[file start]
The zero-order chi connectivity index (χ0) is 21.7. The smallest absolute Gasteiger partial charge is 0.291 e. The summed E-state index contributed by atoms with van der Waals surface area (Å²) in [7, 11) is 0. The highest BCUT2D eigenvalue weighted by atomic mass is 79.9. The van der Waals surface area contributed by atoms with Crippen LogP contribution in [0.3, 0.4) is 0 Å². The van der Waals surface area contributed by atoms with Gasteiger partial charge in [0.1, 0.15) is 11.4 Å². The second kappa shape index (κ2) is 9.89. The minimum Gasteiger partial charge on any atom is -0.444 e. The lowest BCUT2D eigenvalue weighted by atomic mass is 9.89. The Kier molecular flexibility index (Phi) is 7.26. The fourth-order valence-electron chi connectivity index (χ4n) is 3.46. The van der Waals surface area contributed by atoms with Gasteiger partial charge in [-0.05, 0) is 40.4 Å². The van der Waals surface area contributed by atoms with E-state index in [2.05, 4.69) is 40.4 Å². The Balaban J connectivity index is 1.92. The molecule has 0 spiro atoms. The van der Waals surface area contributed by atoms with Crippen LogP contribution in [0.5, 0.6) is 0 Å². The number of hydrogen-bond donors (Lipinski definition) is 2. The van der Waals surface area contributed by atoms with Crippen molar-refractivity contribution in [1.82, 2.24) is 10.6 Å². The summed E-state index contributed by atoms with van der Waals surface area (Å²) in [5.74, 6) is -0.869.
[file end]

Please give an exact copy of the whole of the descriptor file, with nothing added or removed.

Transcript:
The zero-order chi connectivity index (χ0) is 21.7. The smallest absolute Gasteiger partial charge is 0.291 e. The summed E-state index contributed by atoms with van der Waals surface area (Å²) in [7, 11) is 0. The highest BCUT2D eigenvalue weighted by atomic mass is 79.9. The van der Waals surface area contributed by atoms with Crippen LogP contribution in [0.3, 0.4) is 0 Å². The van der Waals surface area contributed by atoms with Gasteiger partial charge in [0.1, 0.15) is 11.4 Å². The second kappa shape index (κ2) is 9.89. The minimum Gasteiger partial charge on any atom is -0.444 e. The lowest BCUT2D eigenvalue weighted by atomic mass is 9.89. The Kier molecular flexibility index (Phi) is 7.26. The fourth-order valence-electron chi connectivity index (χ4n) is 3.46. The van der Waals surface area contributed by atoms with Gasteiger partial charge in [-0.05, 0) is 40.4 Å². The van der Waals surface area contributed by atoms with E-state index in [2.05, 4.69) is 40.4 Å². The Balaban J connectivity index is 1.92. The molecule has 0 spiro atoms. The van der Waals surface area contributed by atoms with Crippen LogP contribution in [0.5, 0.6) is 0 Å². The number of hydrogen-bond donors (Lipinski definition) is 2. The van der Waals surface area contributed by atoms with Crippen molar-refractivity contribution in [1.82, 2.24) is 10.6 Å². The summed E-state index contributed by atoms with van der Waals surface area (Å²) in [5.74, 6) is -0.869.